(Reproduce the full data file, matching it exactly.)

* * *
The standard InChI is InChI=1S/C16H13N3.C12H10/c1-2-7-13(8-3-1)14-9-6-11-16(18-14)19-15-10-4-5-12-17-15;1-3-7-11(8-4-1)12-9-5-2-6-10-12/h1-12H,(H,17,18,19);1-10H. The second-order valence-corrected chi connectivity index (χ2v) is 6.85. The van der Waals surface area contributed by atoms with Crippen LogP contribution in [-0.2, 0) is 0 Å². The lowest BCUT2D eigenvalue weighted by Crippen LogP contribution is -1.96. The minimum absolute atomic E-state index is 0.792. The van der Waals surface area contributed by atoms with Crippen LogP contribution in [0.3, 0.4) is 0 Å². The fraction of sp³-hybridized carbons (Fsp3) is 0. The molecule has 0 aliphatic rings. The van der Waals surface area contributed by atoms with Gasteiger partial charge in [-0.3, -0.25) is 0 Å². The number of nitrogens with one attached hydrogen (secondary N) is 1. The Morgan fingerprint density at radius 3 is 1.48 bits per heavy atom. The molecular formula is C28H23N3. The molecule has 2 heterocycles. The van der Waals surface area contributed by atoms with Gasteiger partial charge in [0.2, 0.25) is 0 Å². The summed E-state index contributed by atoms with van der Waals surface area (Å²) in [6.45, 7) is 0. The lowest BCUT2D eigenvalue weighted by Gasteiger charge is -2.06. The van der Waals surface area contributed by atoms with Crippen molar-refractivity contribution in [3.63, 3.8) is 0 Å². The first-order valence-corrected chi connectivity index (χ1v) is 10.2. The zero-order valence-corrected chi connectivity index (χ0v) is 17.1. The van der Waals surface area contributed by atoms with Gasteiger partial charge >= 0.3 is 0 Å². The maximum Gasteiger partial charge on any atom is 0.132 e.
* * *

The standard InChI is InChI=1S/C16H13N3.C12H10/c1-2-7-13(8-3-1)14-9-6-11-16(18-14)19-15-10-4-5-12-17-15;1-3-7-11(8-4-1)12-9-5-2-6-10-12/h1-12H,(H,17,18,19);1-10H. The second-order valence-corrected chi connectivity index (χ2v) is 6.85. The van der Waals surface area contributed by atoms with Crippen LogP contribution in [-0.2, 0) is 0 Å². The lowest BCUT2D eigenvalue weighted by Crippen LogP contribution is -1.96. The minimum absolute atomic E-state index is 0.792. The van der Waals surface area contributed by atoms with Crippen LogP contribution in [0.3, 0.4) is 0 Å². The fraction of sp³-hybridized carbons (Fsp3) is 0. The molecule has 0 aliphatic rings. The van der Waals surface area contributed by atoms with Gasteiger partial charge in [-0.3, -0.25) is 0 Å². The number of nitrogens with one attached hydrogen (secondary N) is 1. The Morgan fingerprint density at radius 3 is 1.48 bits per heavy atom. The molecular formula is C28H23N3. The molecule has 2 heterocycles. The van der Waals surface area contributed by atoms with Gasteiger partial charge in [0.2, 0.25) is 0 Å². The summed E-state index contributed by atoms with van der Waals surface area (Å²) in [6.45, 7) is 0. The lowest BCUT2D eigenvalue weighted by Gasteiger charge is -2.06. The van der Waals surface area contributed by atoms with Crippen molar-refractivity contribution in [3.63, 3.8) is 0 Å². The first-order valence-corrected chi connectivity index (χ1v) is 10.2. The zero-order valence-corrected chi connectivity index (χ0v) is 17.1. The van der Waals surface area contributed by atoms with Gasteiger partial charge >= 0.3 is 0 Å². The maximum Gasteiger partial charge on any atom is 0.132 e.